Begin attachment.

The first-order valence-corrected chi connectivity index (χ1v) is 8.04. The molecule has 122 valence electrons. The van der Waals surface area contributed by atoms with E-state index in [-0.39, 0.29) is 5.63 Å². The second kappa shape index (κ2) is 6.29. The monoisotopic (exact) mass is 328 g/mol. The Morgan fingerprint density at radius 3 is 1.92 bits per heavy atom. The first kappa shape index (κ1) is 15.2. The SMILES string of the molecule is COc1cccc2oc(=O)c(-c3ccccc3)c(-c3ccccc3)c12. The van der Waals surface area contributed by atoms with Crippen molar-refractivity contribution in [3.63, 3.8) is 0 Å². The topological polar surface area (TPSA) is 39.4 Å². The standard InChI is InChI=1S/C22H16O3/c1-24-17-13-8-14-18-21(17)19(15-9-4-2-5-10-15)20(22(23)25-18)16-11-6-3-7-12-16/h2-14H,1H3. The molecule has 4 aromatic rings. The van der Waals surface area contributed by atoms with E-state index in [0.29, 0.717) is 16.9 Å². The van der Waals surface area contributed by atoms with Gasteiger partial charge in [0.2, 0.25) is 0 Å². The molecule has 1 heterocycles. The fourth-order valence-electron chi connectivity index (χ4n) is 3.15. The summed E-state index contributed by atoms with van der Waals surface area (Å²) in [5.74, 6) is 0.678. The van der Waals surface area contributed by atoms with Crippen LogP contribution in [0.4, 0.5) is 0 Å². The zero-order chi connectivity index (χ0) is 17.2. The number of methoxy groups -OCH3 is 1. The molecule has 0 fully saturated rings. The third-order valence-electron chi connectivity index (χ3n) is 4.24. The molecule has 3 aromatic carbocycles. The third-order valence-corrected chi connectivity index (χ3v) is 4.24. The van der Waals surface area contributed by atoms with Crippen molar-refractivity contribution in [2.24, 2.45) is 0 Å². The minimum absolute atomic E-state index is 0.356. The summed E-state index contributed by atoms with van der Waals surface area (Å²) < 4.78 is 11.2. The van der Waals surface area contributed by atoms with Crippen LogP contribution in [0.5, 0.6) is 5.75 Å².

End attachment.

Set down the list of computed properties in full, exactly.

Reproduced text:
The first-order valence-corrected chi connectivity index (χ1v) is 8.04. The molecule has 122 valence electrons. The van der Waals surface area contributed by atoms with E-state index in [-0.39, 0.29) is 5.63 Å². The second kappa shape index (κ2) is 6.29. The monoisotopic (exact) mass is 328 g/mol. The Morgan fingerprint density at radius 3 is 1.92 bits per heavy atom. The first kappa shape index (κ1) is 15.2. The SMILES string of the molecule is COc1cccc2oc(=O)c(-c3ccccc3)c(-c3ccccc3)c12. The van der Waals surface area contributed by atoms with Crippen molar-refractivity contribution in [3.63, 3.8) is 0 Å². The topological polar surface area (TPSA) is 39.4 Å². The standard InChI is InChI=1S/C22H16O3/c1-24-17-13-8-14-18-21(17)19(15-9-4-2-5-10-15)20(22(23)25-18)16-11-6-3-7-12-16/h2-14H,1H3. The molecule has 4 aromatic rings. The van der Waals surface area contributed by atoms with E-state index in [0.29, 0.717) is 16.9 Å². The van der Waals surface area contributed by atoms with Gasteiger partial charge in [0.2, 0.25) is 0 Å². The molecule has 1 heterocycles. The fourth-order valence-electron chi connectivity index (χ4n) is 3.15. The summed E-state index contributed by atoms with van der Waals surface area (Å²) in [5.74, 6) is 0.678. The van der Waals surface area contributed by atoms with Crippen LogP contribution in [0.4, 0.5) is 0 Å². The zero-order chi connectivity index (χ0) is 17.2. The number of methoxy groups -OCH3 is 1. The molecule has 0 fully saturated rings. The third-order valence-electron chi connectivity index (χ3n) is 4.24. The molecule has 3 aromatic carbocycles. The third-order valence-corrected chi connectivity index (χ3v) is 4.24. The van der Waals surface area contributed by atoms with Crippen molar-refractivity contribution in [2.24, 2.45) is 0 Å². The minimum absolute atomic E-state index is 0.356. The summed E-state index contributed by atoms with van der Waals surface area (Å²) < 4.78 is 11.2. The van der Waals surface area contributed by atoms with Crippen LogP contribution in [0.5, 0.6) is 5.75 Å².